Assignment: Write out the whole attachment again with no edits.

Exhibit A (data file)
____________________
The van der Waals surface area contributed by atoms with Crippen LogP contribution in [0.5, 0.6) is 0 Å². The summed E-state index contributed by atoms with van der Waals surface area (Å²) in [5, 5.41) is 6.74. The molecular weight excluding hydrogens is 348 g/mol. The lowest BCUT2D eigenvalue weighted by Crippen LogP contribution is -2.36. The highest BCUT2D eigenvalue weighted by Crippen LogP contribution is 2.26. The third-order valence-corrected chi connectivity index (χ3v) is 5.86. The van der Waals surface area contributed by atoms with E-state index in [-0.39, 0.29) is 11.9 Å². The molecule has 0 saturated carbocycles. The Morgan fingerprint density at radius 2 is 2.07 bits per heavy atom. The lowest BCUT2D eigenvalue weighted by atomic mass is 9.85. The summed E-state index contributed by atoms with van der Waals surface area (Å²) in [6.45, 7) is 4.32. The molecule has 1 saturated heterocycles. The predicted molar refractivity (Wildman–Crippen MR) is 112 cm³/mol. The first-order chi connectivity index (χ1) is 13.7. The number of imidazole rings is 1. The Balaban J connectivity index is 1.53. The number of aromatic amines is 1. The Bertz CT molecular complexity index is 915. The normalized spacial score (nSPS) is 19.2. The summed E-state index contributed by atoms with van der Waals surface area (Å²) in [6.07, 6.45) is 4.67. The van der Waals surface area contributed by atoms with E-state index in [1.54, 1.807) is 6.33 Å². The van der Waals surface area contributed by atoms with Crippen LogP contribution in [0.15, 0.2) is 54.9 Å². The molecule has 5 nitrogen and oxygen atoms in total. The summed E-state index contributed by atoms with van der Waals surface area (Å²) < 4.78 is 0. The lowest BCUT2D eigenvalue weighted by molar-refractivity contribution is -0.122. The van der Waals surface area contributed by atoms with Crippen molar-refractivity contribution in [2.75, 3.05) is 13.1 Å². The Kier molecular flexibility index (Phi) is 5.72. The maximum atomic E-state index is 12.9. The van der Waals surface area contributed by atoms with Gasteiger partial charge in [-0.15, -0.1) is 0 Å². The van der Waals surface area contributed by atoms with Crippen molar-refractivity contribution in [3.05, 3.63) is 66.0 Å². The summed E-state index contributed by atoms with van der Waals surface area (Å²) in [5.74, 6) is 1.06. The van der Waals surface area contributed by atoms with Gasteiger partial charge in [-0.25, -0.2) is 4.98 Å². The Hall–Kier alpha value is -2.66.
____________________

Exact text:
The van der Waals surface area contributed by atoms with Crippen LogP contribution in [0.5, 0.6) is 0 Å². The summed E-state index contributed by atoms with van der Waals surface area (Å²) in [5, 5.41) is 6.74. The molecular weight excluding hydrogens is 348 g/mol. The lowest BCUT2D eigenvalue weighted by Crippen LogP contribution is -2.36. The highest BCUT2D eigenvalue weighted by Crippen LogP contribution is 2.26. The third-order valence-corrected chi connectivity index (χ3v) is 5.86. The van der Waals surface area contributed by atoms with E-state index in [-0.39, 0.29) is 11.9 Å². The molecule has 0 saturated carbocycles. The Morgan fingerprint density at radius 2 is 2.07 bits per heavy atom. The lowest BCUT2D eigenvalue weighted by atomic mass is 9.85. The summed E-state index contributed by atoms with van der Waals surface area (Å²) in [6.45, 7) is 4.32. The molecule has 1 saturated heterocycles. The predicted molar refractivity (Wildman–Crippen MR) is 112 cm³/mol. The first-order chi connectivity index (χ1) is 13.7. The number of imidazole rings is 1. The Balaban J connectivity index is 1.53. The number of aromatic amines is 1. The Bertz CT molecular complexity index is 915. The normalized spacial score (nSPS) is 19.2. The summed E-state index contributed by atoms with van der Waals surface area (Å²) in [6.07, 6.45) is 4.67. The van der Waals surface area contributed by atoms with E-state index in [1.54, 1.807) is 6.33 Å². The van der Waals surface area contributed by atoms with Crippen LogP contribution in [0.15, 0.2) is 54.9 Å². The molecule has 5 nitrogen and oxygen atoms in total. The summed E-state index contributed by atoms with van der Waals surface area (Å²) < 4.78 is 0. The lowest BCUT2D eigenvalue weighted by molar-refractivity contribution is -0.122. The van der Waals surface area contributed by atoms with Crippen molar-refractivity contribution in [2.75, 3.05) is 13.1 Å². The Kier molecular flexibility index (Phi) is 5.72. The maximum atomic E-state index is 12.9. The van der Waals surface area contributed by atoms with Gasteiger partial charge in [-0.15, -0.1) is 0 Å². The van der Waals surface area contributed by atoms with Crippen molar-refractivity contribution in [3.05, 3.63) is 66.0 Å². The summed E-state index contributed by atoms with van der Waals surface area (Å²) in [5.74, 6) is 1.06. The van der Waals surface area contributed by atoms with Gasteiger partial charge in [-0.25, -0.2) is 4.98 Å². The Hall–Kier alpha value is -2.66.